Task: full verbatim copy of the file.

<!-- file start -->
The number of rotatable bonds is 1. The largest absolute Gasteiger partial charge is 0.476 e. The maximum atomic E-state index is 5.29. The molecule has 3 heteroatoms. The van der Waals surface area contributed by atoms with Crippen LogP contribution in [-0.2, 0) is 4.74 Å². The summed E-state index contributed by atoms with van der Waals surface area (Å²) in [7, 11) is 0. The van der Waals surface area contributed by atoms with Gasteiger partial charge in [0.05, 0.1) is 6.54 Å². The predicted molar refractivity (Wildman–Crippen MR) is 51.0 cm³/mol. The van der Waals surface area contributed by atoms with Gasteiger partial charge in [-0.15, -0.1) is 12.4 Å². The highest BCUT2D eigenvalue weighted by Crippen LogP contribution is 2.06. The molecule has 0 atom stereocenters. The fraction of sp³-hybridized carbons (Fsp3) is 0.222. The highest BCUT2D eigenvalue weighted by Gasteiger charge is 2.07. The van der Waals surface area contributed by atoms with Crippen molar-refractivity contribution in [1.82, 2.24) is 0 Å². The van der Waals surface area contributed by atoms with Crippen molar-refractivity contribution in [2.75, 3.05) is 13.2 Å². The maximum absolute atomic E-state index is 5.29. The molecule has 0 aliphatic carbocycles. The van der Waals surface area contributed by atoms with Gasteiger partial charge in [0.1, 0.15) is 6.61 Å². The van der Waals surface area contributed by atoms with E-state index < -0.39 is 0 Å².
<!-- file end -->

The number of rotatable bonds is 1. The largest absolute Gasteiger partial charge is 0.476 e. The maximum atomic E-state index is 5.29. The molecule has 3 heteroatoms. The van der Waals surface area contributed by atoms with Crippen LogP contribution in [-0.2, 0) is 4.74 Å². The summed E-state index contributed by atoms with van der Waals surface area (Å²) in [7, 11) is 0. The van der Waals surface area contributed by atoms with Gasteiger partial charge in [0.05, 0.1) is 6.54 Å². The predicted molar refractivity (Wildman–Crippen MR) is 51.0 cm³/mol. The van der Waals surface area contributed by atoms with Gasteiger partial charge in [-0.15, -0.1) is 12.4 Å². The highest BCUT2D eigenvalue weighted by Crippen LogP contribution is 2.06. The molecule has 0 atom stereocenters. The fraction of sp³-hybridized carbons (Fsp3) is 0.222. The highest BCUT2D eigenvalue weighted by Gasteiger charge is 2.07. The van der Waals surface area contributed by atoms with Crippen molar-refractivity contribution in [1.82, 2.24) is 0 Å². The van der Waals surface area contributed by atoms with Crippen molar-refractivity contribution in [2.75, 3.05) is 13.2 Å². The maximum absolute atomic E-state index is 5.29. The molecule has 0 aliphatic carbocycles. The van der Waals surface area contributed by atoms with Gasteiger partial charge in [0.1, 0.15) is 6.61 Å². The van der Waals surface area contributed by atoms with E-state index < -0.39 is 0 Å².